What do you get with that? Well, you can perform interval workouts in which the bike computer guides you through the different phases, not only in time or distance but also in the target of each interval (power range, heart rate, etc.).
The fact that Garmin wants the Edge 130 Plus to be also a good training bike computer can be seen in that they want it to be compatible with smart trainers through ANT+.
The previous Garmin Edge 130 already allowed us to receive cadence, speed and power data from the trainer (in short it is nothing more than information from external sensors), but what we can do now is to control the resistance of the trainer, provided it is smart.
But it's not just about controlling the resistance to increase or decrease the difficulty of the workout, it's that by combining it with the workout tracking I mentioned earlier, 1TP10You can do interval workouts on the trainer and the Edge 130 Plus will "command" the trainer to change the resistance as you go through the different phases of the workout.
The latest feature is the addition of the internal accelerometer, which allows it to have the incident alert. If your device detects a sharp deceleration, it will send a SOS message automatically and independently, as long as you carry your mobile phone with you.
These are the main features, but remember that the Edge 130 Plus still supports navigation routes, although no maps on the device.
Garmin Edge 130 Plus, availability and price
As with the Garmin Edge 1030 Plus, the Garmin Edge 130 Plus is available right now. It is normal considering that this bike computers should have been introduced a few months ago, so they have had more than enough time for manufacturing and distribution.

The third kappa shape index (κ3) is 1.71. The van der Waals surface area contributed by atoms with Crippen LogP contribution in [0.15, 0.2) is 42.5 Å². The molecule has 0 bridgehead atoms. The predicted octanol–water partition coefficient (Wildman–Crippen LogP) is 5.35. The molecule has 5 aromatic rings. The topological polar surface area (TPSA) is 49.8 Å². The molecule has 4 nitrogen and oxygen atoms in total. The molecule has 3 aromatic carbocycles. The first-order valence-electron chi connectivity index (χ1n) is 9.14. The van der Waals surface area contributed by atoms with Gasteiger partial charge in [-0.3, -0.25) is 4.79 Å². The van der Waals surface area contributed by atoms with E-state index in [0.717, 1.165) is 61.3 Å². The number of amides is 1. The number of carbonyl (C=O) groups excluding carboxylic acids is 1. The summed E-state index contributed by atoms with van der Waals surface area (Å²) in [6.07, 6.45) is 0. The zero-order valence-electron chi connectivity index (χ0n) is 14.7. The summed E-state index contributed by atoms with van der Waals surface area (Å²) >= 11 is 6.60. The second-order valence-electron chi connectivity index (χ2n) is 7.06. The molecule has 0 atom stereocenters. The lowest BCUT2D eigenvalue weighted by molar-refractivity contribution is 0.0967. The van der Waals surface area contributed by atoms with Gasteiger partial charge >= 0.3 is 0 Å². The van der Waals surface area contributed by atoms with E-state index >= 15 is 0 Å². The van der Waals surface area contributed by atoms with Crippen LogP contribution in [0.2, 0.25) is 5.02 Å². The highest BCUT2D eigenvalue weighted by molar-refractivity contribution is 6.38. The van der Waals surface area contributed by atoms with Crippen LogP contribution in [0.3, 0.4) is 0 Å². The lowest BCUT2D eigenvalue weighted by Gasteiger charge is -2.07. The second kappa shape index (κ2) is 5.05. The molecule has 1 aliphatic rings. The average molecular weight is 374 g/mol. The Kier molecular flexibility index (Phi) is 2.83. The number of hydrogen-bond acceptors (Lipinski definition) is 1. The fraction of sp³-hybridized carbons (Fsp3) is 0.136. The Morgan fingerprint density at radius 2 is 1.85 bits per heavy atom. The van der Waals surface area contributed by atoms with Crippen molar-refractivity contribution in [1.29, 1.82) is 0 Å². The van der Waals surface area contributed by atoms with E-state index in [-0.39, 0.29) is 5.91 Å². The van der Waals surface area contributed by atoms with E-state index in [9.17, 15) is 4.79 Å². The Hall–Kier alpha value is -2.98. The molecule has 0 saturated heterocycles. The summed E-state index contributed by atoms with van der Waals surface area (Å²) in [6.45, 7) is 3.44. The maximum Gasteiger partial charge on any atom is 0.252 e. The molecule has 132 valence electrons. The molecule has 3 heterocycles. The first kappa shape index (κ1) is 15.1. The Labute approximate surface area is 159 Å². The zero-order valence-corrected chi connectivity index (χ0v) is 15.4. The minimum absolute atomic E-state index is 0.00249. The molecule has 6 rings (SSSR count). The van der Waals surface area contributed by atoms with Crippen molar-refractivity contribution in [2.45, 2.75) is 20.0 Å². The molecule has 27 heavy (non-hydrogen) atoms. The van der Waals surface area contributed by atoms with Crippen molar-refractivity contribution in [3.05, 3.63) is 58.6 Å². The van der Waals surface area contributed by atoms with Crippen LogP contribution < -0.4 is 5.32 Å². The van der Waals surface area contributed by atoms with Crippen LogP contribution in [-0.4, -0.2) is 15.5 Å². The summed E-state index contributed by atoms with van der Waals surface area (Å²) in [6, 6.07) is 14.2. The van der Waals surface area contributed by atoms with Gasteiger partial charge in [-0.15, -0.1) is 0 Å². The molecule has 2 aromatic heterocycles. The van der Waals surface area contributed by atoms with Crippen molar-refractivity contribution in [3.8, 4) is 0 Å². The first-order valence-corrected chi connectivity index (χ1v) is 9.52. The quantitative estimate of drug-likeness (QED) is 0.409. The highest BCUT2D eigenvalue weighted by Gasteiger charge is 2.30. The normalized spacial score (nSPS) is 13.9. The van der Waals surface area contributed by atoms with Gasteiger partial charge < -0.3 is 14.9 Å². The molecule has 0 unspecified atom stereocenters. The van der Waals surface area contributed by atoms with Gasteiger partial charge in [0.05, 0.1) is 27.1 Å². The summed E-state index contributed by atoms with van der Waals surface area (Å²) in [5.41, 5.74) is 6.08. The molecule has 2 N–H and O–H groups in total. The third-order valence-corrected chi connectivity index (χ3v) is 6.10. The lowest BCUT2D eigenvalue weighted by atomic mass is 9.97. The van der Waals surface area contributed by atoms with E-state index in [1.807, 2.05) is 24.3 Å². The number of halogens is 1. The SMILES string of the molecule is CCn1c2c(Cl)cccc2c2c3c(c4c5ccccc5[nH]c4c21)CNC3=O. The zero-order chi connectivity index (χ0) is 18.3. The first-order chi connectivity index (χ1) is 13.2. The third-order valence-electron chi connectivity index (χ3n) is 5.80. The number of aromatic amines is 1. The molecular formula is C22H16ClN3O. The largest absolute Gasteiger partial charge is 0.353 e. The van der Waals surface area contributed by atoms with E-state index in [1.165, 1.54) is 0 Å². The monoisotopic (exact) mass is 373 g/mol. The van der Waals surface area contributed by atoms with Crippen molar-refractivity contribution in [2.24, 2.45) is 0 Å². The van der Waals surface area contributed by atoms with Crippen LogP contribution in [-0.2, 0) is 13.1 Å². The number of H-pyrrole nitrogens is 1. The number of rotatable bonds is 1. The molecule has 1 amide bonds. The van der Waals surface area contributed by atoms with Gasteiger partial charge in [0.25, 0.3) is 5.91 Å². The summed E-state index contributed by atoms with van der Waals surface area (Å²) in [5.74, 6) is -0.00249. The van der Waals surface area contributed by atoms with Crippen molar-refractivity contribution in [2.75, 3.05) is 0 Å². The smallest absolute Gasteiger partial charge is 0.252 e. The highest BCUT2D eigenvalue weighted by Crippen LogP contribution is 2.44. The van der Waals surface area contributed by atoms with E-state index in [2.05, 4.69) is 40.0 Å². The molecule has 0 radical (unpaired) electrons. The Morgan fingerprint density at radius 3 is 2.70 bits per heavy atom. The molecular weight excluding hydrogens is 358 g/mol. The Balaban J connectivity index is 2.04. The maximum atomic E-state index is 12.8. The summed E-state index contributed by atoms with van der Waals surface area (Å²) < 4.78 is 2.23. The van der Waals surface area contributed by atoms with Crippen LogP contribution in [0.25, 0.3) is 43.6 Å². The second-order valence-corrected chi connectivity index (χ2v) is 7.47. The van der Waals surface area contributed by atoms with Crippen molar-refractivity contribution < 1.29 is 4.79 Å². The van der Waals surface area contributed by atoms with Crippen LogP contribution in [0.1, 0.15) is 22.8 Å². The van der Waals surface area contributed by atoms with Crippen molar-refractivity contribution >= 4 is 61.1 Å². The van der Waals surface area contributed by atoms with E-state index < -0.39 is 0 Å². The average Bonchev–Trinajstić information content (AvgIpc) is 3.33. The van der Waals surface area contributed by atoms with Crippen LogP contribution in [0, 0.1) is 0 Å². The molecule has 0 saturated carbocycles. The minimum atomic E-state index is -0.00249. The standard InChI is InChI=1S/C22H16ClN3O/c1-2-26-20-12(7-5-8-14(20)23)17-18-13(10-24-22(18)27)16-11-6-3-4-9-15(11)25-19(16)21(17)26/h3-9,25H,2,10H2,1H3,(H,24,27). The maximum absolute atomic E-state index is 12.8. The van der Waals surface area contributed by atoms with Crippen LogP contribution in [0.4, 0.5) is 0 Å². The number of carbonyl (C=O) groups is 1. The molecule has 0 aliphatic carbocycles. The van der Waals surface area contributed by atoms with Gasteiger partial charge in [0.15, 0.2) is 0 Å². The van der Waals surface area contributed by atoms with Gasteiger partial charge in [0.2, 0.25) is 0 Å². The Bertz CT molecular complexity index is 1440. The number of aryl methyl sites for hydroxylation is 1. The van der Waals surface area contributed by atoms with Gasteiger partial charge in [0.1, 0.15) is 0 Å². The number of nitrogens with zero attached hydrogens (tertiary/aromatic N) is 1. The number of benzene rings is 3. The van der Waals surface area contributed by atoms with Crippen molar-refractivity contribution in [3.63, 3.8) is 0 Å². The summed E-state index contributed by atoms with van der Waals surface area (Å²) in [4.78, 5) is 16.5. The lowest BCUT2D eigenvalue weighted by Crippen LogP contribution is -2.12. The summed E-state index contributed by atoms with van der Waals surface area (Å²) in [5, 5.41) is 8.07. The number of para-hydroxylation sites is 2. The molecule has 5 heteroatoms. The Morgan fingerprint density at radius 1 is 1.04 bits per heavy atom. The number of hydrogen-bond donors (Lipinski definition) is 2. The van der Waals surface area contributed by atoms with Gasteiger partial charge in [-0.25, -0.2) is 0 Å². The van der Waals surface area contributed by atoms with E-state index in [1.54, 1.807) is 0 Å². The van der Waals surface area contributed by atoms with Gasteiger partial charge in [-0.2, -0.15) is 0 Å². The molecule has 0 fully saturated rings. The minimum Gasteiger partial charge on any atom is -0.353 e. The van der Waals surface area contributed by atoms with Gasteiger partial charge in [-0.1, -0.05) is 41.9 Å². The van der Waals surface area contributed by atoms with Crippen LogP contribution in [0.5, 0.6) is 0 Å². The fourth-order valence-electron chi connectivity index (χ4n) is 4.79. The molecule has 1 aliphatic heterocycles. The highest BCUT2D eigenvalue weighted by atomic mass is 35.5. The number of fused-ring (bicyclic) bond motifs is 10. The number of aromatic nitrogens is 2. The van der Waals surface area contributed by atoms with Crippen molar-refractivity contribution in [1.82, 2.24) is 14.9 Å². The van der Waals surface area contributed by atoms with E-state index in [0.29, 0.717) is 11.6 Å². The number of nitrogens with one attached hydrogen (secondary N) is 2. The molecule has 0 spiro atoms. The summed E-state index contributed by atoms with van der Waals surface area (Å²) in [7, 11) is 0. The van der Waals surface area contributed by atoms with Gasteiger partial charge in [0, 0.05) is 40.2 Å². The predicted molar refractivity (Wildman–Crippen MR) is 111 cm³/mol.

And likewise the price remains relative to the original Edge 130 (although the original is now cheaper as Garmin has lowered its price). It's €199 if you buy only the device, €249 if you do it with the HRM-Dual heart rate sensor (ANT+ and Bluetooth compatible) or €269 for the MTB pack.
Garmin Edge 130 Plus opinion
Today's both presentations are modest renovations of a product that was already present in the range. This is an upgrade to revalue a device without having to take too high costs.
However, this renewal has been better for Edge 130 Plus because Garmin has added useful features that are among the favorites of Garmin users.
On one hand we have ClimbPro, one of the best features that are available on Garmin devices when they we have days of accumulating positive meters. In fact, on many occasions I create a navigation route just because I have this extra screen, even if I perfectly know where I'm going and I don't need the Edge to let me know when to turn.
And on the other hand the possibility of performing interval workouts and smart trainer compatibility. Both options substantially expanded the possibilities of using the Edge 130, which were previously somewhat more limited for those who wanted to use the device for workouts. I have an Edge 130 that I use for competitions, but it is true that if one day I have to do an interval workout, not having the possibility to sync those workouts is something that limits me in a certain way.
Overall it is an interesting renovation for a device that usually goes quite unnoticed (and in my opinion, unfairly).
And with that... thanks for reading!